Now that we’ve learned about vector quantities, we can expand upon those lessons and focus on matrices. A *matrix* is a quantity with *m* rows and *n* columns of data. For example, we can combine multiple vectors into a matrix where each column of that matrix is one of the vectors.

To the right, you can see a comparison between scalars, vectors, and matrices for context.

We can also think of vectors as single-column matrices in their own right. Matrices are helpful because they allow us to perform operations on large amounts of data, such as representing entire systems of equations in a single matrix quantity.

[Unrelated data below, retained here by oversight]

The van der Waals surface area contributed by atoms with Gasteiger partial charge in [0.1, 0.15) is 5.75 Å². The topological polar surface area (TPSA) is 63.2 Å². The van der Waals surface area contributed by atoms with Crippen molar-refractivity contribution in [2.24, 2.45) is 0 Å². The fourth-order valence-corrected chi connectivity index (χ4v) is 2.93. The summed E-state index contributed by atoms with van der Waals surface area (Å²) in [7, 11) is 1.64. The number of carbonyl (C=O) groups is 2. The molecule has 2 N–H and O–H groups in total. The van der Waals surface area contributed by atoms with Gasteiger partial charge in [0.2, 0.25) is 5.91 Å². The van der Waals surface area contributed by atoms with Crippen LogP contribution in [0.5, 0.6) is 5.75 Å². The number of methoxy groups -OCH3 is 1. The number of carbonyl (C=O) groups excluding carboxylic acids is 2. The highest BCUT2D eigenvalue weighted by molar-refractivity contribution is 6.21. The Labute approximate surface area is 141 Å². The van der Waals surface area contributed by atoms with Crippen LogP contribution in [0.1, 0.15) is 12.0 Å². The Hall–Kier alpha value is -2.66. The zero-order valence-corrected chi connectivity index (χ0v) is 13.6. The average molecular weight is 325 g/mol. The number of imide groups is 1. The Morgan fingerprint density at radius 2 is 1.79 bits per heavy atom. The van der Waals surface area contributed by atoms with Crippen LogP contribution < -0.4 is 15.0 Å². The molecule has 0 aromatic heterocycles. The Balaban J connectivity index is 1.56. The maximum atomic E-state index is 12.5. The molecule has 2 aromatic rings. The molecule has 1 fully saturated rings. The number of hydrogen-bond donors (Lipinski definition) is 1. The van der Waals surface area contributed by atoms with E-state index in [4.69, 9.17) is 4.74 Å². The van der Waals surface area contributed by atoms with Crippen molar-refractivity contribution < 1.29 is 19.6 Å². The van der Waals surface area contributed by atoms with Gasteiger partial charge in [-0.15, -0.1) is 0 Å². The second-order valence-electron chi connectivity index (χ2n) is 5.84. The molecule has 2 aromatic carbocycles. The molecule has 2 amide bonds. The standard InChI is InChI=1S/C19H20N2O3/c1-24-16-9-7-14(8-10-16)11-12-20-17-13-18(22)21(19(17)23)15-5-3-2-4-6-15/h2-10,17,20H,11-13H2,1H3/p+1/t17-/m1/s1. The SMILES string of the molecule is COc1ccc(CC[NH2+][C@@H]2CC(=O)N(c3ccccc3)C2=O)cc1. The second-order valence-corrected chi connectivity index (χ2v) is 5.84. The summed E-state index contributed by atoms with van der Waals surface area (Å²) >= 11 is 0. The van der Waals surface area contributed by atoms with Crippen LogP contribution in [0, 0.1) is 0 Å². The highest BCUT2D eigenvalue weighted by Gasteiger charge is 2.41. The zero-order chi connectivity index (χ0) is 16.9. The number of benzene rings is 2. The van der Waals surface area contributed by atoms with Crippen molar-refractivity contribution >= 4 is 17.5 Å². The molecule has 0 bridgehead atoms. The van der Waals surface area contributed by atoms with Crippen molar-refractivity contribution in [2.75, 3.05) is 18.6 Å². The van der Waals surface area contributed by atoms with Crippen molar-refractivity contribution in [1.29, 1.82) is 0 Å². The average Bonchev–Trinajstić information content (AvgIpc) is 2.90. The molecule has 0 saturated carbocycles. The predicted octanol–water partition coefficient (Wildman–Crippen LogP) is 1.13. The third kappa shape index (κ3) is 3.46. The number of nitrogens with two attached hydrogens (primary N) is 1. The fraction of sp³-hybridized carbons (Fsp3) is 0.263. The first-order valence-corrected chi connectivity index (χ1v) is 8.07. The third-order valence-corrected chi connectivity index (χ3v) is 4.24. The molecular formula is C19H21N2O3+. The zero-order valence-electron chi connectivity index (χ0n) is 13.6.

Matrices can be represented by using square brackets that enclose the rows and columns of data (elements). The shape of a matrix is said to be *mxn*, where there are *m* rows and *n* columns. When representing matrices as a variable, we denote the matrix with a capital letter and a particular matrix element as the matrix variable with an “*m,n*” determined by the element’s location. Let’s look at an example of this. Consider the matrix below.

```
$A= \begin{bmatrix}
a & b & c \\
d & e & f \\
g & h & i
\end{bmatrix}$
```

The value corresponding to the first row and second column is *b*.

`$A_{1,2} = b$`

What is the value corresponding to the second row and third column?

`$A_{2,3} = ?$`

## Solution

*f*